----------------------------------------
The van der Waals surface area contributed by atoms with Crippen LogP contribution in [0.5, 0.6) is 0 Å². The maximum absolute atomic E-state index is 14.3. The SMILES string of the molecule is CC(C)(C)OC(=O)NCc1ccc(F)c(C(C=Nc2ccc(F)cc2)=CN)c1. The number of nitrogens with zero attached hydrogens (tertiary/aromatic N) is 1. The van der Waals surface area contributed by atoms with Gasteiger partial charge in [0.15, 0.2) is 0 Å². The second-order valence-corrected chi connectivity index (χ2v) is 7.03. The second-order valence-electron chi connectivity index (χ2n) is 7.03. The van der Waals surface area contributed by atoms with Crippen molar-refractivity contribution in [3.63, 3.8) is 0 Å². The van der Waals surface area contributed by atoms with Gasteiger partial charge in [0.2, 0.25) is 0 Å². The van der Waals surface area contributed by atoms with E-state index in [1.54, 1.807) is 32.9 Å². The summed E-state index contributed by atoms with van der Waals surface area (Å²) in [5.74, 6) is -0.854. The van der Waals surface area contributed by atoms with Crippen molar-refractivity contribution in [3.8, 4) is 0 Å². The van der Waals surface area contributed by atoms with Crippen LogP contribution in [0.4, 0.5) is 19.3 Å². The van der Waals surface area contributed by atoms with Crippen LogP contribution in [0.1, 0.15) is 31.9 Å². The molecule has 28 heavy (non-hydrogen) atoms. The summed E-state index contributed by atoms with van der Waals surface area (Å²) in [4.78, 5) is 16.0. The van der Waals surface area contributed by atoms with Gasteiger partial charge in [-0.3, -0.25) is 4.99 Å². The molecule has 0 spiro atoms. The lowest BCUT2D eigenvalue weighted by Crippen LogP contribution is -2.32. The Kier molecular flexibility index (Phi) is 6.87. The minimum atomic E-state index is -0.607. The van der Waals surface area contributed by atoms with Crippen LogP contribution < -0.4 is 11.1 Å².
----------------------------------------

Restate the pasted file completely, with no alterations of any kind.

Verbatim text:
The van der Waals surface area contributed by atoms with Crippen LogP contribution in [0.5, 0.6) is 0 Å². The maximum absolute atomic E-state index is 14.3. The SMILES string of the molecule is CC(C)(C)OC(=O)NCc1ccc(F)c(C(C=Nc2ccc(F)cc2)=CN)c1. The number of nitrogens with zero attached hydrogens (tertiary/aromatic N) is 1. The van der Waals surface area contributed by atoms with Gasteiger partial charge in [0.15, 0.2) is 0 Å². The second-order valence-corrected chi connectivity index (χ2v) is 7.03. The second-order valence-electron chi connectivity index (χ2n) is 7.03. The van der Waals surface area contributed by atoms with Crippen molar-refractivity contribution in [3.63, 3.8) is 0 Å². The van der Waals surface area contributed by atoms with Gasteiger partial charge in [0.2, 0.25) is 0 Å². The van der Waals surface area contributed by atoms with E-state index in [1.54, 1.807) is 32.9 Å². The summed E-state index contributed by atoms with van der Waals surface area (Å²) in [5.74, 6) is -0.854. The van der Waals surface area contributed by atoms with Crippen molar-refractivity contribution in [3.8, 4) is 0 Å². The van der Waals surface area contributed by atoms with Crippen LogP contribution in [0.4, 0.5) is 19.3 Å². The van der Waals surface area contributed by atoms with Crippen LogP contribution in [0.1, 0.15) is 31.9 Å². The molecule has 28 heavy (non-hydrogen) atoms. The summed E-state index contributed by atoms with van der Waals surface area (Å²) in [4.78, 5) is 16.0. The van der Waals surface area contributed by atoms with Gasteiger partial charge in [-0.3, -0.25) is 4.99 Å². The molecule has 0 spiro atoms. The lowest BCUT2D eigenvalue weighted by Crippen LogP contribution is -2.32. The Kier molecular flexibility index (Phi) is 6.87. The minimum atomic E-state index is -0.607. The van der Waals surface area contributed by atoms with Crippen LogP contribution < -0.4 is 11.1 Å².